In my last post, I did a quick-and-dirty calculation of the focal length of the Fuji 45-100 mm f/4 G-mount lens when the nominal focal length was set to 100 mm. I got about 80 mm at 3 feet. There is an accurate method of measuring the focal length of lenses that was, if not invented by, at least popularized by Bill Claff. He tells you how to do it here. All you need is two extension tubes of different lengths and a ruler. I used the Fuji 45mm and 18mm tubes. With those tubes, the focal length is given by the formula:
f = 27 / (m1 – m2)
where m1 is the measured magnification with the 45 mm tube, and m2 is the measured magnification with the 18 mm tube, and the focal length is measured in mm.
Here’s what I got:
In graphical form, that looks like:
So I wasn’t that far off. Some of you have asked about the focal length at portrait distances. You can see those in the above table and graph.
Ilya Zakharevich says
Thanks, Jim! And the formula used by Bill is so beautiful that I cannot stop myself from commenting on it! So:
Just think about about imaging a 1 cm-high object “I” with its bottom on the optical axis:
(here ↕ is the lens). The critical observation is that if we know the plane where the image of “I” is focused, to find the size of the image it is enough to know where ONE light ray from the top of “I” crosses this plane. (This is the DEFINITION of being in focus!)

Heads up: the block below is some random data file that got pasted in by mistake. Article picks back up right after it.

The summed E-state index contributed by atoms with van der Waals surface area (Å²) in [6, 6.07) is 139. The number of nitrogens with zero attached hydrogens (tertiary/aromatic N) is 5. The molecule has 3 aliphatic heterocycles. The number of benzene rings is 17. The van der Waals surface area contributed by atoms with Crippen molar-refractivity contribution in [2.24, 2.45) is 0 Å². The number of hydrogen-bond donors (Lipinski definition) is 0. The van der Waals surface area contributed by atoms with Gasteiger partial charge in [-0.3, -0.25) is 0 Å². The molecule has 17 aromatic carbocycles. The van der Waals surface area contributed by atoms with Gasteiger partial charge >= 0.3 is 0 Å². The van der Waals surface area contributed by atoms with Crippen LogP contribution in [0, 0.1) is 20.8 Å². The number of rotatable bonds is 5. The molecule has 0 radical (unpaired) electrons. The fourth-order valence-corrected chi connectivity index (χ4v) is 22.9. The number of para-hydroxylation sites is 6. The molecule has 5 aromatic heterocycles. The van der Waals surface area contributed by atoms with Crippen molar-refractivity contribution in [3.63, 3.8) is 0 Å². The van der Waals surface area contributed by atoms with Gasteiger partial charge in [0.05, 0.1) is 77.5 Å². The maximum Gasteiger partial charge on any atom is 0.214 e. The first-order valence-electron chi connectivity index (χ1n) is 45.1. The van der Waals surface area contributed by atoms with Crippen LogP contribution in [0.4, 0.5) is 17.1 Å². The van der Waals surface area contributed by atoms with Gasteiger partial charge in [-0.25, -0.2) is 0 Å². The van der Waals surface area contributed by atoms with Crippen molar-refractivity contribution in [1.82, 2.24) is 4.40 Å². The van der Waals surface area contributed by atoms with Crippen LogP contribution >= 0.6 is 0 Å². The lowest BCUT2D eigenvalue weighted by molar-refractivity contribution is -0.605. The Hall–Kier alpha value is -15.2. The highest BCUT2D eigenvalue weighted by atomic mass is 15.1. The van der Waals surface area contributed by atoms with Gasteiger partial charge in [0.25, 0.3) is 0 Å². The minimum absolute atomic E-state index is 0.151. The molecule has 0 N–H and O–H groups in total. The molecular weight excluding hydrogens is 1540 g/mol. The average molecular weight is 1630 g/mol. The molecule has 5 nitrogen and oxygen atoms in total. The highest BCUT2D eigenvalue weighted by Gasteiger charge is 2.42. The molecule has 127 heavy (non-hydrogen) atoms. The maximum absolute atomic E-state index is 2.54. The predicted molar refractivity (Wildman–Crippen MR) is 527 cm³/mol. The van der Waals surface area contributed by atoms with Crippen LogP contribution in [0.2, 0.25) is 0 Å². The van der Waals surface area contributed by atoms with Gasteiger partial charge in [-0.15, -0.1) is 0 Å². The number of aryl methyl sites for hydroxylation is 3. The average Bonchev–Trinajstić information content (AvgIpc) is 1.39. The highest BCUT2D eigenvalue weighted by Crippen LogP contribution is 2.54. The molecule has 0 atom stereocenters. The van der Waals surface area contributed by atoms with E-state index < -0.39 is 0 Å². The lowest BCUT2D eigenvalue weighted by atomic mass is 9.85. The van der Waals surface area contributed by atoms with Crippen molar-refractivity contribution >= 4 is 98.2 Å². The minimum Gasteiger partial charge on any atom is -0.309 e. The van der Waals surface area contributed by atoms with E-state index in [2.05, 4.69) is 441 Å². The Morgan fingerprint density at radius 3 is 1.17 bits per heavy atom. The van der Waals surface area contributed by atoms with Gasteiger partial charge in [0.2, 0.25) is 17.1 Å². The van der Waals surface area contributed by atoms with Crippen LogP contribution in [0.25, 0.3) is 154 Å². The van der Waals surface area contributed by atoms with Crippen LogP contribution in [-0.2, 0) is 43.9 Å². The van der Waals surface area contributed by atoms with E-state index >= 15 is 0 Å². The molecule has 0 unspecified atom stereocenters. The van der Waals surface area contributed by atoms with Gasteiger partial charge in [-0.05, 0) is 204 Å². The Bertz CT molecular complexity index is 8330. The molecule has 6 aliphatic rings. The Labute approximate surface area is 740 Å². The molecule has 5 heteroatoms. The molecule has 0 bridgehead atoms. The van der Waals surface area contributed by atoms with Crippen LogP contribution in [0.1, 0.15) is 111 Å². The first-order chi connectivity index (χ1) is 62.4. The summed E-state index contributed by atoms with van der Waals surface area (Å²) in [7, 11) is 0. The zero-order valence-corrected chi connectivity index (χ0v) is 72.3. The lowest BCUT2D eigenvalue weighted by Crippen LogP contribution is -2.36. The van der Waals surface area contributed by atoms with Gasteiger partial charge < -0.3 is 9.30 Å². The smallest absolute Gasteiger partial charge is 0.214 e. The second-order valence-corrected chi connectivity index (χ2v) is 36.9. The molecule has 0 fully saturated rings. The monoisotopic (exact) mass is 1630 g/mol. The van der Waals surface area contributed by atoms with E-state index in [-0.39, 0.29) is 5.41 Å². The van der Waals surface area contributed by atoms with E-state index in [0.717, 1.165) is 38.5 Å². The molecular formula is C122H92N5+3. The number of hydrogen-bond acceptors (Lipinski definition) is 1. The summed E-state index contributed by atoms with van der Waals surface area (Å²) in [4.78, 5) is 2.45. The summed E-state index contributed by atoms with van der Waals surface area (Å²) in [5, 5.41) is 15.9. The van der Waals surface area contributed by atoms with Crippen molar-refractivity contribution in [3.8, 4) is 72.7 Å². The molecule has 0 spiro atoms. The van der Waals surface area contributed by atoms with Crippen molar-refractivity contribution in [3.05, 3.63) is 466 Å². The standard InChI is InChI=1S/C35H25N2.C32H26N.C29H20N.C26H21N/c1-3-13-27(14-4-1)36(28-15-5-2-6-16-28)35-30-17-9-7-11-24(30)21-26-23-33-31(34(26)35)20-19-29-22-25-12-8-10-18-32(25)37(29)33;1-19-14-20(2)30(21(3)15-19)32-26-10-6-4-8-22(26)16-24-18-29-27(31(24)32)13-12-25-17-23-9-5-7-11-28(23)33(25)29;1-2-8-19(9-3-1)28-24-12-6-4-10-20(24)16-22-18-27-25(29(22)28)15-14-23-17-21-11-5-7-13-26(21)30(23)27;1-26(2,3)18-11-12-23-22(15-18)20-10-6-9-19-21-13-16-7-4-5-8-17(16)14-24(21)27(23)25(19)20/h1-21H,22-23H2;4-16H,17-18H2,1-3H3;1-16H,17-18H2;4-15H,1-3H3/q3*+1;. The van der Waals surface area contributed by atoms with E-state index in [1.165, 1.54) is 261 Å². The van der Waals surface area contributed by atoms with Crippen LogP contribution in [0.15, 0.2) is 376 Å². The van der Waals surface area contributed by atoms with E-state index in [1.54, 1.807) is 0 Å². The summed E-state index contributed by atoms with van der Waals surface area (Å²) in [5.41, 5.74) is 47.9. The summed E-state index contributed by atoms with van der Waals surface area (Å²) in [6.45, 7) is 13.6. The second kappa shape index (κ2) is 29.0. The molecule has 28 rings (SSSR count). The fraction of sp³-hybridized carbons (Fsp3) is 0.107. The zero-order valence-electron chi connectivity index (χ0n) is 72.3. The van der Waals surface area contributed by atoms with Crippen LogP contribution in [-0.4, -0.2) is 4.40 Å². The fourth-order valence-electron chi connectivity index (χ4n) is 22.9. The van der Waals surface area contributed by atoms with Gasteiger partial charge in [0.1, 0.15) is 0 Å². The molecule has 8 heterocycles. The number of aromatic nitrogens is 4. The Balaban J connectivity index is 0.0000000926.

The “Bill’s” trick is to take the HORIZONTAL light ray going from the top of “I”. CONCLUSION: the behavior of this ray does not depend on the distance of “I” from the lens! (It is a horizontal ray 1cm away from the optical axis.) By definition, after passing the lens, this ray passes through the focal point of the lens with the slope 1cm/ƒ.
⇒ formula: magnfiication = d/ƒ,
here d is the distance between the focal point of the lens and the focus plane of “I”. Wonderful formula — I did not realize that!
Ilya Zakharevich says
I see that your white-space stripping code is more aggressive than I thought… Trying to correct the picture:
Are you speaking about paraxial focal length here?
Usually, when photographers complain about FL, they mean field of view, not focal length.
I am sure that some people two don’t understand difference well will read this… and spread confusion further.
I’m talking about plain old focal length. The focal length that I’m talking about definitely affects field of view.